The Giants showed their affinity for catchers when they opened eyes by picking Patrick Bailey with the No. 13 overall pick earlier this month in the 2020 MLB Draft. That came just two years after taking Joey Bart with the second pick in the draft, and they signed versatile Alabama catcher Brett Auerbach on Tuesday.
Buster Posey is not an afterthought, though. Not at all.
Posey, who turned 33 years old in March, has been limited behind the dish in recent years due to injuries, plus expected wear and tear. He caught just 101 games last season, 88 in 2018 and 99 in 2017. Still, the Giants' veteran remains one of the best defensive catchers in baseball.
And despite many believing he's destined for first base, president of baseball operations Farhan Zaidi told The Athletic's Andrew Baggarly in March that he plans on Posey only catching this season. Manager Gabe Kapler echoed those sentiments.
"We know that every single day, he's going to be our best option behind the plate," Giants manager Gabe Kapler said to Baggarly. "So we will work collaboratively to find the right workload for the 2020 season. But it will be our intention to have him in the lineup as much as possible."
That especially should be true in this year's 60-game season. The question is, can the shortened season place Posey among elite catchers in baseball again?
When ESPN's Buster Olney ranked his top 10 catchers at the beginning of the new year, Posey was right outside the list. He was at the top of the "best of the rest," which puts him in line with the player he was last season. Posey's 1.8 fWAR (FanGraphs' Wins Above Replacement) ranked 13th among catchers last season. He was much worse in bWAR (Baseball-Reference) where he was the 21st-best catcher -- among those who played at least 75 games -- recording a 0.9 bWAR.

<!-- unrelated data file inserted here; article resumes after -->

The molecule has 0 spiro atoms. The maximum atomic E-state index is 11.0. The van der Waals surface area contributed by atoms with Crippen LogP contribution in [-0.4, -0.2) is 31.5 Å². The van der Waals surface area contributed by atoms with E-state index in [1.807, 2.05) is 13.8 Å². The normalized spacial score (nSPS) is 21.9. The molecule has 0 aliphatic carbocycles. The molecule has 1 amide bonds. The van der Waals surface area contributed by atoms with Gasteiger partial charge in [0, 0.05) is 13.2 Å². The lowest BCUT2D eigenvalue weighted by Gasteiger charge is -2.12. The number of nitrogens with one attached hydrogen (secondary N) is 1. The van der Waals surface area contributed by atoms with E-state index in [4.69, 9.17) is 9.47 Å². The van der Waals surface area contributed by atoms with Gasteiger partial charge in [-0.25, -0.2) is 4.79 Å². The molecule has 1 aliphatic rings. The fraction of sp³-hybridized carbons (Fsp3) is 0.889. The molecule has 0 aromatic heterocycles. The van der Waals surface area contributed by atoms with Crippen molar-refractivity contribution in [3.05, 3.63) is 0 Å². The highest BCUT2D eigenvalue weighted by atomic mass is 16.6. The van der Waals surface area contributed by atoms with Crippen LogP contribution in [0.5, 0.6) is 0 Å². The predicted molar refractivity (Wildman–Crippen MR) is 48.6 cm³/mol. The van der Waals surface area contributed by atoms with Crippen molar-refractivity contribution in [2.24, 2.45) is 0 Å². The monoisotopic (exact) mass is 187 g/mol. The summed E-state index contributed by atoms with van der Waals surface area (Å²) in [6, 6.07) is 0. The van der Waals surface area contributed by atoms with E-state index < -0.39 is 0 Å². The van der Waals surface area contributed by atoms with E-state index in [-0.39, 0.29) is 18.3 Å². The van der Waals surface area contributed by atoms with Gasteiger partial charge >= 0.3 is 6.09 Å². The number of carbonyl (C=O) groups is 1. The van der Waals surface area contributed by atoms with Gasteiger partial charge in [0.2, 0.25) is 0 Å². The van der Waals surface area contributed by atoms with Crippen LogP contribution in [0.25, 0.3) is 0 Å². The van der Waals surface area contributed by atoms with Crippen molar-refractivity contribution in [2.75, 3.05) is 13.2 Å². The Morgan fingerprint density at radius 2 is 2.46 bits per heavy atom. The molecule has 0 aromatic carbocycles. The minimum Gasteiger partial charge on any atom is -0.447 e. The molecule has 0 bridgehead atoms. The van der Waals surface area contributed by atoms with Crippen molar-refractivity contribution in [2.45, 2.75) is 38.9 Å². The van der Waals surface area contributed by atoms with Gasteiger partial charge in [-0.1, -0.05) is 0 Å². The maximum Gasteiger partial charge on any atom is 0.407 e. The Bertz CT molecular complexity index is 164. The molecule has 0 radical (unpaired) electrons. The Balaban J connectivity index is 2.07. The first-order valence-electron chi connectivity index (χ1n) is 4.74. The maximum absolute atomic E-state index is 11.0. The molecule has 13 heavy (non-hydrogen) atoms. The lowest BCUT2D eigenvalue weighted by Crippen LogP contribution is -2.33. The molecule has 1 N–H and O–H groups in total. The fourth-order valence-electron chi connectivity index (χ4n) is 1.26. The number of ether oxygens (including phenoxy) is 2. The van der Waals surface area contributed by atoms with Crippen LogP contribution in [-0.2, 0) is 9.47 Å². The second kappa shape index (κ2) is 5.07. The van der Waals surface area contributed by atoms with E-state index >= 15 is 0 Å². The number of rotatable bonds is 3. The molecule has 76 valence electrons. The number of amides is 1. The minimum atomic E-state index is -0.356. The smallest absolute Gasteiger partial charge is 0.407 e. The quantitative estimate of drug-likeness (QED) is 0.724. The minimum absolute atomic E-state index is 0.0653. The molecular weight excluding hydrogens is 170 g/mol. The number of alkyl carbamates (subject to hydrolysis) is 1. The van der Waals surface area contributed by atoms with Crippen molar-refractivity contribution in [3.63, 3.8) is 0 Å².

Posey hit .257 with seven home runs and had a .688 OPS last season. But he also had 14 Defensive Runs Saved behind the plate, his best since 2016. There's no doubt Posey still is one of the best defensive catchers in baseball. His offense now is the question mark.
Through his first 60 games last season, he only hit .251 with three homers and a .697 OPS. His batting average actually increased to .271 with four long balls and a .704 OPS. He finished the season stronger than he started, but baseball players usually need some time to heat up, which makes this 60-game slate so interesting.
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That also is the Posey of old. He seemed to be rejuvenated this spring, batting .455 with one homer, three doubles and six RBI in 10 games. Posey now nearly is two years removed from hip surgery that revealed a microfracture and looked more powerful in camp than in years past.
Giants broadcaster Mike Krukow even believed Posey was destined to add another award to his trophy case.
"We saw it every at-bat in spring training. And at the end of spring training, that was the talk of camp, really," Krukow said to NBC Sports Bay Area's Amy G in April. "We thought we were looking at the Comeback Player of the Year and I believe this.
"This guy finally feels good, he's finally seeing the ball and his bat speed is back, his hand speed is back and that is exciting for us."
Even though he has aged, this easily could be the healthiest version of Posey fans have seen in years. Instead of the 2019 version, the former NL MVP could look more like what we saw from 2015 through 2018, when he averaged 13 homers while hitting .303.
With his defense, that's a top 10 catcher.
This season will be unlike any other for multiple reasons. If Posey is healthy and resembles what he showed in the spring, he could look much different on the field than in years past. The Giants need to start fast in this sprint of a season, and their leader behind the plate holds a key role to their success.
It's never easy for a catcher, but Father Time might actually be on Posey's side for once.
Can Giants' Buster Posey be top-10 catcher over 60-game MLB season? originally appeared on NBC Sports Bay Area